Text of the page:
Mick Rooney has a great post up at the Independent Publishing Magazine: Is self-publishing creating a hierarchical community for its authors?
So what’s bugging me about self-publishing now? Aren’t we experiencing a self-publishing boom with little to complain about?
There is an increasing hierarchy developing in the self-publishing community and it shows no sign of disappearing anytime soon. It’s the hierarchy of the true savvy self-publishers and those authors who choose an assisted self-publishing service. I’ve even witnessed the line in the sand drawn between authors who have their own publishing imprint name and block of ISBNs registered with Bowker/Nielsen, and the authors who choose to self-publish through some form of assisted service. What’s more, the loudest and sometimes most influential voices leading the whole community seem happy to see this two-tier hierarchical society continue. Much of it is directed by what I referred to above as The Rise of the Publishing Experts—a band of publishing professionals and bloggers happy to earn a day-to-day living from selling advice and publishing services to all self-published authors, but publicly and strongly espousing one particular route over another. But more to the point—presenting and misrepresenting it as the right and only way to self-publish. At the heart of this dichotomy is that there exists an absolute right or wrong path to self-publishing—a similarly elitist attitude perpetrated for decades by those within established mainstream publishers against self-publishing, per se….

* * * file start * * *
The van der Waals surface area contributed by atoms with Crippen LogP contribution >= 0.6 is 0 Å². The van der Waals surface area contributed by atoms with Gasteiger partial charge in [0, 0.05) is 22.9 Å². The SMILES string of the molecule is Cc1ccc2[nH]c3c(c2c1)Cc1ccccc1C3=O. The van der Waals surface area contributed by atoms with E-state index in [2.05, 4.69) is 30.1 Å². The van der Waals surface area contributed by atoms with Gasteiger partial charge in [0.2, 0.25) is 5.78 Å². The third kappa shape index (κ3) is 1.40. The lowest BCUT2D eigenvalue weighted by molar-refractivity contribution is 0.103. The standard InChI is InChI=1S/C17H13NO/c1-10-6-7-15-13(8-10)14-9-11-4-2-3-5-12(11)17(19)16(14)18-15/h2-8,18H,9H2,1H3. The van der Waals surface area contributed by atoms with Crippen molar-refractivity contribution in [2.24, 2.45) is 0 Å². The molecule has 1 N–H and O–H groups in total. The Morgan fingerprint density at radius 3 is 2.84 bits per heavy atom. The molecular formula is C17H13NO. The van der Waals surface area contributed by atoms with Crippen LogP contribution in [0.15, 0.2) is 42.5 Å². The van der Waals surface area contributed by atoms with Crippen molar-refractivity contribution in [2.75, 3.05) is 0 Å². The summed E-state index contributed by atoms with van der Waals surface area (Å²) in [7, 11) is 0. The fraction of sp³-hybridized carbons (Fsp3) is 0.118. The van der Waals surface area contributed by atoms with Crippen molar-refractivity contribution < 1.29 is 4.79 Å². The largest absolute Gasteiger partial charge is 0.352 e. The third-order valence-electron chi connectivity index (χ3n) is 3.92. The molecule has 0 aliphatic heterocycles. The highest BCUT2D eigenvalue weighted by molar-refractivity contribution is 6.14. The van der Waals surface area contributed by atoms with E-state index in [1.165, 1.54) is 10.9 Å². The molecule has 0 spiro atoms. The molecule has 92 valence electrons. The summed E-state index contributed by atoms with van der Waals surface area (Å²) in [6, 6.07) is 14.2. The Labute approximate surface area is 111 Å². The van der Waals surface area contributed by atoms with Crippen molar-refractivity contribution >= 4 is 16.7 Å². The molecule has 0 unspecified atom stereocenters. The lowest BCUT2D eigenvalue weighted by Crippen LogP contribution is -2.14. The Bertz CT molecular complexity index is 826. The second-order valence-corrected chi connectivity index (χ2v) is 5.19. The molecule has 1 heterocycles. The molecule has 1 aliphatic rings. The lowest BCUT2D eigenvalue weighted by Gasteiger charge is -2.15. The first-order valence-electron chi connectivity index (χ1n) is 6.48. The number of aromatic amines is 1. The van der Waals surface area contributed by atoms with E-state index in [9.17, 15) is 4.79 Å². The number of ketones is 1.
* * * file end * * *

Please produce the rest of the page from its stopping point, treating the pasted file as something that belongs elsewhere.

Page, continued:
There is no one right or wrong way to self-publish; no one size fits all—no our way or the highway. Every author writes a different book, and equally, authors have different levels of expectations, measures of what success means, and very definitely different levels of creative, technical and marketing ability. What works for one may not work for another. While there are right and wrong things to do when self-publishing a book, especially if you want to produce a professional looking book; the process is still a learning curve which usually results in your subsequent books improving each time around. It isn’t a mathematical equation with set numbers and letters and only one answer.